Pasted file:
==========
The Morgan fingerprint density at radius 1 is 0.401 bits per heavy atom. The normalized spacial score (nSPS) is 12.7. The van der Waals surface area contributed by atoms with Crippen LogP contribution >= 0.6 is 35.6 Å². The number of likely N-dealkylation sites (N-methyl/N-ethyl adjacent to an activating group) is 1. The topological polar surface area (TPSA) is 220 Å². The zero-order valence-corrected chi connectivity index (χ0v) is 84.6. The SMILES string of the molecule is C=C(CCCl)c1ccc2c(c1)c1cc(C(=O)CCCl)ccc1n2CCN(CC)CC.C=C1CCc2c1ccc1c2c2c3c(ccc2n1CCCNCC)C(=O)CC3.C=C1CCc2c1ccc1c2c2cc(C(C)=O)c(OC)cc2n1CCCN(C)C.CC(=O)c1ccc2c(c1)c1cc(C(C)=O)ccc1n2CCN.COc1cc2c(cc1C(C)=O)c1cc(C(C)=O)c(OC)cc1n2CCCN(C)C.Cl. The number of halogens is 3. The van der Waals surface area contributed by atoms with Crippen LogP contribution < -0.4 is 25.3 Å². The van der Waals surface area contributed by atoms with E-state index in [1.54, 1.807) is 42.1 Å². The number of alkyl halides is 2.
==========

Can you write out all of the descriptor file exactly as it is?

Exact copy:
The Morgan fingerprint density at radius 1 is 0.401 bits per heavy atom. The normalized spacial score (nSPS) is 12.7. The van der Waals surface area contributed by atoms with Crippen LogP contribution >= 0.6 is 35.6 Å². The number of likely N-dealkylation sites (N-methyl/N-ethyl adjacent to an activating group) is 1. The topological polar surface area (TPSA) is 220 Å². The zero-order valence-corrected chi connectivity index (χ0v) is 84.6. The SMILES string of the molecule is C=C(CCCl)c1ccc2c(c1)c1cc(C(=O)CCCl)ccc1n2CCN(CC)CC.C=C1CCc2c1ccc1c2c2c3c(ccc2n1CCCNCC)C(=O)CC3.C=C1CCc2c1ccc1c2c2cc(C(C)=O)c(OC)cc2n1CCCN(C)C.CC(=O)c1ccc2c(c1)c1cc(C(C)=O)ccc1n2CCN.COc1cc2c(cc1C(C)=O)c1cc(C(C)=O)c(OC)cc1n2CCCN(C)C.Cl. The number of halogens is 3. The van der Waals surface area contributed by atoms with Crippen LogP contribution < -0.4 is 25.3 Å². The van der Waals surface area contributed by atoms with E-state index in [1.54, 1.807) is 42.1 Å². The number of alkyl halides is 2.